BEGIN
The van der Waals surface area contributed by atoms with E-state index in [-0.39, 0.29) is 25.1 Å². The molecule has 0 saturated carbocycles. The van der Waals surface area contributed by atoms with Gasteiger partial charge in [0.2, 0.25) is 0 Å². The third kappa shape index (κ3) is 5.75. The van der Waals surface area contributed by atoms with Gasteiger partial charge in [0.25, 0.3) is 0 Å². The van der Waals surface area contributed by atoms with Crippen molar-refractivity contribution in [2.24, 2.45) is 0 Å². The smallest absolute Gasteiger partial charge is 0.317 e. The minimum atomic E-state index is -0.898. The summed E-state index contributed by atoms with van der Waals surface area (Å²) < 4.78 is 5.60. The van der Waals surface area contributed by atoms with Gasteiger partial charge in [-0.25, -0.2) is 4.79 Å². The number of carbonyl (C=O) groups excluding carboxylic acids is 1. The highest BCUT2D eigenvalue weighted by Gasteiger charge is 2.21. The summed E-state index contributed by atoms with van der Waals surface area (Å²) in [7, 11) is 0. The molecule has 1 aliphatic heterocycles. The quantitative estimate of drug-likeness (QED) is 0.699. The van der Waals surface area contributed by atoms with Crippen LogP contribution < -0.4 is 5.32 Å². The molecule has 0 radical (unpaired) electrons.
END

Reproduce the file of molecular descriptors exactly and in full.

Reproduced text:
The van der Waals surface area contributed by atoms with E-state index in [-0.39, 0.29) is 25.1 Å². The molecule has 0 saturated carbocycles. The van der Waals surface area contributed by atoms with Gasteiger partial charge in [0.2, 0.25) is 0 Å². The third kappa shape index (κ3) is 5.75. The van der Waals surface area contributed by atoms with Gasteiger partial charge in [0.25, 0.3) is 0 Å². The van der Waals surface area contributed by atoms with Crippen molar-refractivity contribution in [2.24, 2.45) is 0 Å². The smallest absolute Gasteiger partial charge is 0.317 e. The minimum atomic E-state index is -0.898. The summed E-state index contributed by atoms with van der Waals surface area (Å²) < 4.78 is 5.60. The van der Waals surface area contributed by atoms with Gasteiger partial charge in [-0.25, -0.2) is 4.79 Å². The number of carbonyl (C=O) groups excluding carboxylic acids is 1. The highest BCUT2D eigenvalue weighted by Gasteiger charge is 2.21. The summed E-state index contributed by atoms with van der Waals surface area (Å²) in [7, 11) is 0. The molecule has 1 aliphatic heterocycles. The quantitative estimate of drug-likeness (QED) is 0.699. The van der Waals surface area contributed by atoms with Crippen LogP contribution < -0.4 is 5.32 Å². The molecule has 0 radical (unpaired) electrons.